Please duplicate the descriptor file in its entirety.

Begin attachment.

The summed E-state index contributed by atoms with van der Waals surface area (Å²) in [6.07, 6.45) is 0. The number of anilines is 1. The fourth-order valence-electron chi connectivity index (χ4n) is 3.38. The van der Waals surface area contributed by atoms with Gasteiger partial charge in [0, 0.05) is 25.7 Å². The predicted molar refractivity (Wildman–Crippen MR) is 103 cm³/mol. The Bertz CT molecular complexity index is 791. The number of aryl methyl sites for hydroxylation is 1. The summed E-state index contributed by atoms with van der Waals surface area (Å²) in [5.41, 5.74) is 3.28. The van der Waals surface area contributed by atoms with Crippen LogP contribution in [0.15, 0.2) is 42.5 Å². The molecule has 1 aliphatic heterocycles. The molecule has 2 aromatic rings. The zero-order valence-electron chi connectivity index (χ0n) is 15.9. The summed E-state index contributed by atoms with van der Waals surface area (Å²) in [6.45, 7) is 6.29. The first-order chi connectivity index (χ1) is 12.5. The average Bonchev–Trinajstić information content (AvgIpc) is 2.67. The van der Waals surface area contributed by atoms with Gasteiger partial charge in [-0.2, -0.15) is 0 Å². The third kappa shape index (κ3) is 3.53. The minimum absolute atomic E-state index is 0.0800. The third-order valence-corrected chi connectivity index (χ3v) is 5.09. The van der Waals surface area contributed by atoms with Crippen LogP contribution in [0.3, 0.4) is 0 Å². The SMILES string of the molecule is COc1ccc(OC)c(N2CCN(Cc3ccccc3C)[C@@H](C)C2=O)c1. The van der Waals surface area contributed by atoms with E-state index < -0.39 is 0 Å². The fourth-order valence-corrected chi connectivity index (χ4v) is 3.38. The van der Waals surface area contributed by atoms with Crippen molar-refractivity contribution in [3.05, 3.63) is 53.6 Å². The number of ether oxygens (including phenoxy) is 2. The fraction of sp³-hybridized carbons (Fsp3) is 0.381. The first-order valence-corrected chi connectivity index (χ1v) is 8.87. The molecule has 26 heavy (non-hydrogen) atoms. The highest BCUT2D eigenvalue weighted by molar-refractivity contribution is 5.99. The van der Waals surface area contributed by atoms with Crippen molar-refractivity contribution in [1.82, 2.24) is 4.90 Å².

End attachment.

The summed E-state index contributed by atoms with van der Waals surface area (Å²) in [6.07, 6.45) is 0. The number of anilines is 1. The fourth-order valence-electron chi connectivity index (χ4n) is 3.38. The van der Waals surface area contributed by atoms with Gasteiger partial charge in [0, 0.05) is 25.7 Å². The predicted molar refractivity (Wildman–Crippen MR) is 103 cm³/mol. The Bertz CT molecular complexity index is 791. The number of aryl methyl sites for hydroxylation is 1. The summed E-state index contributed by atoms with van der Waals surface area (Å²) in [5.41, 5.74) is 3.28. The van der Waals surface area contributed by atoms with Crippen LogP contribution in [0.15, 0.2) is 42.5 Å². The molecule has 1 aliphatic heterocycles. The molecule has 2 aromatic rings. The zero-order valence-electron chi connectivity index (χ0n) is 15.9. The summed E-state index contributed by atoms with van der Waals surface area (Å²) in [6.45, 7) is 6.29. The first-order chi connectivity index (χ1) is 12.5. The average Bonchev–Trinajstić information content (AvgIpc) is 2.67. The van der Waals surface area contributed by atoms with Gasteiger partial charge in [-0.2, -0.15) is 0 Å². The third kappa shape index (κ3) is 3.53. The minimum absolute atomic E-state index is 0.0800. The third-order valence-corrected chi connectivity index (χ3v) is 5.09. The van der Waals surface area contributed by atoms with Crippen LogP contribution in [0.3, 0.4) is 0 Å². The SMILES string of the molecule is COc1ccc(OC)c(N2CCN(Cc3ccccc3C)[C@@H](C)C2=O)c1. The van der Waals surface area contributed by atoms with E-state index < -0.39 is 0 Å². The fourth-order valence-corrected chi connectivity index (χ4v) is 3.38. The van der Waals surface area contributed by atoms with Crippen molar-refractivity contribution in [3.05, 3.63) is 53.6 Å². The number of ether oxygens (including phenoxy) is 2. The fraction of sp³-hybridized carbons (Fsp3) is 0.381. The first-order valence-corrected chi connectivity index (χ1v) is 8.87. The molecule has 26 heavy (non-hydrogen) atoms. The highest BCUT2D eigenvalue weighted by molar-refractivity contribution is 5.99. The van der Waals surface area contributed by atoms with Crippen molar-refractivity contribution in [1.82, 2.24) is 4.90 Å².